Tuesday, January 27, 2015

Lit Terms #3 (DEFINITIONS)

exposition: a setting forth of facts, ideas, etc ..; detailed explanation; reading or writing that sets forth or explains

expressionism: an early 20th century movement in art, literature and drama, characterized by distortion of reality and the use of symbols, stylization, etc .. to give objective expression to inner experience

fable: a fictitious story meant to teach a moral lesson - characters are usually talking animals; a myth or legend

fallacy: aptness to mislead; deceptive or delusive quality; a false or mistaken idea, opinion, etc .. error

falling action: the part of a literary plot after the climax and after the conflict has been resolved

farce: an exaggerated comedy based on broadly humorous and highly unlikely situations

figurative language: not in its original, usual or exact sense or reference; representing one concept in terms of another that may be thought of as analogous with it; metaphorically

flashback: an interruption in the continuity of a story, play, etc .. by the narration or portrayal of some earlier episode

foil: a person or thing that sets off or enhances another by contrast

folktale: a story usually of anonymous authorship and legendary or mythical elements, made and handed down orally among the common people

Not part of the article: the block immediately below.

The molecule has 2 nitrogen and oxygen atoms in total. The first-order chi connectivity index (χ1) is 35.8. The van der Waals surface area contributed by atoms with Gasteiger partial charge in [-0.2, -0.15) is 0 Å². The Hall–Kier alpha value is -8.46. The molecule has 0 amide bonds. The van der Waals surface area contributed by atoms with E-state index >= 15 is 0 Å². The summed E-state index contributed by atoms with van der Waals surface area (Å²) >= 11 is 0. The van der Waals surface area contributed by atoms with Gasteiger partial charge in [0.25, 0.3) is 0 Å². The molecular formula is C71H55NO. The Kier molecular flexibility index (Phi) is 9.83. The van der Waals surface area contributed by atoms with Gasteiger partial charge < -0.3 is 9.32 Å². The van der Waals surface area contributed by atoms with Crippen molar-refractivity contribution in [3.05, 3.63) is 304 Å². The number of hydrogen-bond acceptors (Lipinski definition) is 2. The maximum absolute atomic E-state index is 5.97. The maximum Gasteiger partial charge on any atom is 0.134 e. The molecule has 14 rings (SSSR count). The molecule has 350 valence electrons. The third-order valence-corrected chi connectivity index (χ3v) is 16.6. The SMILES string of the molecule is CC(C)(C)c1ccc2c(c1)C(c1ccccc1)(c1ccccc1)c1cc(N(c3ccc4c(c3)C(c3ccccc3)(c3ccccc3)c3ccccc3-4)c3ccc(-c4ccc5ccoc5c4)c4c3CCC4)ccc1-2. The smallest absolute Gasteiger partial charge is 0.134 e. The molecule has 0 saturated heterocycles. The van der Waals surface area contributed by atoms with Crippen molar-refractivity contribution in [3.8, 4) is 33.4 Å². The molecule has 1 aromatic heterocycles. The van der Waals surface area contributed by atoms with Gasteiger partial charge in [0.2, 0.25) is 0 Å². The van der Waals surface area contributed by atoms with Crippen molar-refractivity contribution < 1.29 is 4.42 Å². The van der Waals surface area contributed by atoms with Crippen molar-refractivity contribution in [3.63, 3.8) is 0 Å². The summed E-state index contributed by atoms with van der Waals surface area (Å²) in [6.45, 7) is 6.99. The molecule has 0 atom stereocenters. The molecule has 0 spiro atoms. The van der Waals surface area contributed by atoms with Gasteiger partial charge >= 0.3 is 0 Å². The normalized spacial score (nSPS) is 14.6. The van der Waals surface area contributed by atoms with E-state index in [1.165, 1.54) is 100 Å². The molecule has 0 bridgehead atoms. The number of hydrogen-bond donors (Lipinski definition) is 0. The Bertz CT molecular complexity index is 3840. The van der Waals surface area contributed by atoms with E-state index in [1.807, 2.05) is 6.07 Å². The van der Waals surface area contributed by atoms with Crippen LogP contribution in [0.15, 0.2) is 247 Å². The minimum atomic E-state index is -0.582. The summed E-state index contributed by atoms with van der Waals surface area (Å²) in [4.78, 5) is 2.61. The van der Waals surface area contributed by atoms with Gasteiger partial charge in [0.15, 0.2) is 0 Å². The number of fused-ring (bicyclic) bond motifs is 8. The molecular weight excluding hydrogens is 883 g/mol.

foreshadowing: to be a sign of (something to come); indicate or suggest something before hand, prefigure, presage

free verse:verse characterized by much rhythmic variation, irregular or unusual stanzaic forms and either no rhyme or a loose rhyme pattern

genre: a kind or type as of works of literature, art, etc ..

gothic tale: of or in a style of literature using a medieval setting, atmosphere, etc .. especially to suggest horror and mystery

hyperbole: exaggeration for effect, not meant to be taken literally

imagery: mental images as produced by memory or imagination; descriptions and figures of speech

implication: something implies from which an inference can be drawn; a formal relationship between two propositions such that if the first is true then then the second is necessarily or logically true

incongruity: the condition, quality or fact of being incongruous, specifically lack of harmony or agreement; something incongruous

inference: the act or process of inferring, specifically the deriving of a conclusion in logic by either induction or deduction

irony: a combination of circumstances or a result that is opposite of what is or might have been expected or considered appropriate

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